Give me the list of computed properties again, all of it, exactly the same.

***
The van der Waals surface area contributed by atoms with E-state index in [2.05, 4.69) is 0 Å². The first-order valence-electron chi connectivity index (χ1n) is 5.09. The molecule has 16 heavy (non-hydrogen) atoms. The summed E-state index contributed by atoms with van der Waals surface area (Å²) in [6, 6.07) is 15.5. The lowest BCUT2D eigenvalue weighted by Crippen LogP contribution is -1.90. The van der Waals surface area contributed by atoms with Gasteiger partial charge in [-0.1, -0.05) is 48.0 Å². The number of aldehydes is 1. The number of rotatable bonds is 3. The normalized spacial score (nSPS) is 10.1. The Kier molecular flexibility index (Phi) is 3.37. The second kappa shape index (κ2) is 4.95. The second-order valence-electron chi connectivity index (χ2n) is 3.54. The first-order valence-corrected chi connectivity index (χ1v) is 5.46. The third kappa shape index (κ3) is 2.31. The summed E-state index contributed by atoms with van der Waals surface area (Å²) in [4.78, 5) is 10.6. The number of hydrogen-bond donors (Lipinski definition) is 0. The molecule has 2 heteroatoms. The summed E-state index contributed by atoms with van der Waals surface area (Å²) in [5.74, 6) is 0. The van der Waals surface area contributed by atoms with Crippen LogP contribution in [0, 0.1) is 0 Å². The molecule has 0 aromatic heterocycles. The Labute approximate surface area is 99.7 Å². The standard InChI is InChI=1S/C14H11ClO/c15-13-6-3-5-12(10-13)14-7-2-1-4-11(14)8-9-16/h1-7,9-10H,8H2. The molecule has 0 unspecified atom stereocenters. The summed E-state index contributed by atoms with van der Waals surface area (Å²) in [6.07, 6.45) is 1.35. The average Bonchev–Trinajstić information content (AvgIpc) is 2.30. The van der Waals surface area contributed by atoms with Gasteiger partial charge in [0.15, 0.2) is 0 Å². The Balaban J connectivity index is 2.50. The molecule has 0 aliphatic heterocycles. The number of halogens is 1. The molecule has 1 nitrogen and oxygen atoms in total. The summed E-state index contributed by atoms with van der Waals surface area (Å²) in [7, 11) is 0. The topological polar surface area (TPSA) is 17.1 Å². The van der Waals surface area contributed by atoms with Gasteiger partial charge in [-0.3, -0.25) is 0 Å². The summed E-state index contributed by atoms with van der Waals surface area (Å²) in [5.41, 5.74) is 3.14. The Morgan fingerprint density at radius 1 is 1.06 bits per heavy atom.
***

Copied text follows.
The van der Waals surface area contributed by atoms with E-state index in [2.05, 4.69) is 0 Å². The first-order valence-electron chi connectivity index (χ1n) is 5.09. The molecule has 16 heavy (non-hydrogen) atoms. The summed E-state index contributed by atoms with van der Waals surface area (Å²) in [6, 6.07) is 15.5. The lowest BCUT2D eigenvalue weighted by Crippen LogP contribution is -1.90. The van der Waals surface area contributed by atoms with Gasteiger partial charge in [-0.1, -0.05) is 48.0 Å². The number of aldehydes is 1. The number of rotatable bonds is 3. The normalized spacial score (nSPS) is 10.1. The Kier molecular flexibility index (Phi) is 3.37. The second kappa shape index (κ2) is 4.95. The second-order valence-electron chi connectivity index (χ2n) is 3.54. The first-order valence-corrected chi connectivity index (χ1v) is 5.46. The third kappa shape index (κ3) is 2.31. The summed E-state index contributed by atoms with van der Waals surface area (Å²) in [4.78, 5) is 10.6. The number of hydrogen-bond donors (Lipinski definition) is 0. The molecule has 2 heteroatoms. The summed E-state index contributed by atoms with van der Waals surface area (Å²) in [5.74, 6) is 0. The van der Waals surface area contributed by atoms with Crippen LogP contribution in [0, 0.1) is 0 Å². The molecule has 0 aromatic heterocycles. The Labute approximate surface area is 99.7 Å². The standard InChI is InChI=1S/C14H11ClO/c15-13-6-3-5-12(10-13)14-7-2-1-4-11(14)8-9-16/h1-7,9-10H,8H2. The molecule has 0 unspecified atom stereocenters. The summed E-state index contributed by atoms with van der Waals surface area (Å²) in [6.07, 6.45) is 1.35. The average Bonchev–Trinajstić information content (AvgIpc) is 2.30. The van der Waals surface area contributed by atoms with Gasteiger partial charge in [0.15, 0.2) is 0 Å². The Balaban J connectivity index is 2.50. The molecule has 0 aliphatic heterocycles. The number of halogens is 1. The molecule has 1 nitrogen and oxygen atoms in total. The summed E-state index contributed by atoms with van der Waals surface area (Å²) in [7, 11) is 0. The topological polar surface area (TPSA) is 17.1 Å². The van der Waals surface area contributed by atoms with Gasteiger partial charge in [-0.3, -0.25) is 0 Å². The summed E-state index contributed by atoms with van der Waals surface area (Å²) in [5.41, 5.74) is 3.14. The Morgan fingerprint density at radius 1 is 1.06 bits per heavy atom.